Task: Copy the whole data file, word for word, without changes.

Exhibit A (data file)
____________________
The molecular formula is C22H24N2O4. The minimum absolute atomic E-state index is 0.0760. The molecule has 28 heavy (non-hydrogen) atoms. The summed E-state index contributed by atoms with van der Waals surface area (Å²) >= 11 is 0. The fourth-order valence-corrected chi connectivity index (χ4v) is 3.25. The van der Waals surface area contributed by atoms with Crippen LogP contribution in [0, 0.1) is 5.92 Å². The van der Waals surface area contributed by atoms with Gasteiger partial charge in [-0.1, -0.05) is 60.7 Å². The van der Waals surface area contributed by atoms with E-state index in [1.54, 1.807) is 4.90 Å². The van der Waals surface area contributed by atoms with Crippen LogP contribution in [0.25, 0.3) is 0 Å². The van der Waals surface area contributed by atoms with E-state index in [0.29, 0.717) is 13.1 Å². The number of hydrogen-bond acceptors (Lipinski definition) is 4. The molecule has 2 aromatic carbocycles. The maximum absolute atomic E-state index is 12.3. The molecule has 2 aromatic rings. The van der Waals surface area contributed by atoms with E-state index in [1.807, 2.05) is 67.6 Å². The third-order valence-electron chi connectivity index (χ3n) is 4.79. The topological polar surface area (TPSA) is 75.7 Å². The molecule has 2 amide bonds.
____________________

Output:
The molecular formula is C22H24N2O4. The minimum absolute atomic E-state index is 0.0760. The molecule has 28 heavy (non-hydrogen) atoms. The summed E-state index contributed by atoms with van der Waals surface area (Å²) >= 11 is 0. The fourth-order valence-corrected chi connectivity index (χ4v) is 3.25. The van der Waals surface area contributed by atoms with Crippen LogP contribution in [0, 0.1) is 5.92 Å². The van der Waals surface area contributed by atoms with Gasteiger partial charge in [-0.1, -0.05) is 60.7 Å². The van der Waals surface area contributed by atoms with E-state index in [1.54, 1.807) is 4.90 Å². The van der Waals surface area contributed by atoms with Crippen LogP contribution in [0.25, 0.3) is 0 Å². The van der Waals surface area contributed by atoms with E-state index in [0.29, 0.717) is 13.1 Å². The number of hydrogen-bond acceptors (Lipinski definition) is 4. The molecule has 2 aromatic carbocycles. The maximum absolute atomic E-state index is 12.3. The molecule has 2 aromatic rings. The van der Waals surface area contributed by atoms with E-state index in [1.807, 2.05) is 67.6 Å². The third-order valence-electron chi connectivity index (χ3n) is 4.79. The topological polar surface area (TPSA) is 75.7 Å². The molecule has 2 amide bonds.